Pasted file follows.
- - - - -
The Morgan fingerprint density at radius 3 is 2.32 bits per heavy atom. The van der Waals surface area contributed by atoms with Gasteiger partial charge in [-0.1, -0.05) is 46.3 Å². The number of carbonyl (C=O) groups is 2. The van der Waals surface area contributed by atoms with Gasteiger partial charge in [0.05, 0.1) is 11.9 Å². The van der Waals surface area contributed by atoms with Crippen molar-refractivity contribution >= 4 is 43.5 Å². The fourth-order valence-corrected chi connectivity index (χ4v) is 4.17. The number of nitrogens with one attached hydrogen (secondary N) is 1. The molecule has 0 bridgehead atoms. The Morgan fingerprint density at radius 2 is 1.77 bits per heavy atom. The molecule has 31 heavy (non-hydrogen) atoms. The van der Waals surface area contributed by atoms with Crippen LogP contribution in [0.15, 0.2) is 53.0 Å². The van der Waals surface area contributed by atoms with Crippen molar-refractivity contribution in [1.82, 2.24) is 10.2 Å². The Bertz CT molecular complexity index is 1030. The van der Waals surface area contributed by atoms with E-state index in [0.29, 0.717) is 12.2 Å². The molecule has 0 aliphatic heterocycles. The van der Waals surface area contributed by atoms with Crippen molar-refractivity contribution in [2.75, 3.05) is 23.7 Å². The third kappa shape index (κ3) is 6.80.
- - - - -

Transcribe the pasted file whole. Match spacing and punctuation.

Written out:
The Morgan fingerprint density at radius 3 is 2.32 bits per heavy atom. The van der Waals surface area contributed by atoms with Gasteiger partial charge in [-0.1, -0.05) is 46.3 Å². The number of carbonyl (C=O) groups is 2. The van der Waals surface area contributed by atoms with Gasteiger partial charge in [0.05, 0.1) is 11.9 Å². The van der Waals surface area contributed by atoms with Crippen molar-refractivity contribution >= 4 is 43.5 Å². The fourth-order valence-corrected chi connectivity index (χ4v) is 4.17. The number of nitrogens with one attached hydrogen (secondary N) is 1. The molecule has 0 bridgehead atoms. The Morgan fingerprint density at radius 2 is 1.77 bits per heavy atom. The molecule has 31 heavy (non-hydrogen) atoms. The van der Waals surface area contributed by atoms with Crippen LogP contribution in [0.15, 0.2) is 53.0 Å². The van der Waals surface area contributed by atoms with Crippen molar-refractivity contribution in [1.82, 2.24) is 10.2 Å². The Bertz CT molecular complexity index is 1030. The van der Waals surface area contributed by atoms with E-state index in [0.29, 0.717) is 12.2 Å². The molecule has 0 aliphatic heterocycles. The van der Waals surface area contributed by atoms with Crippen molar-refractivity contribution in [2.75, 3.05) is 23.7 Å². The third kappa shape index (κ3) is 6.80.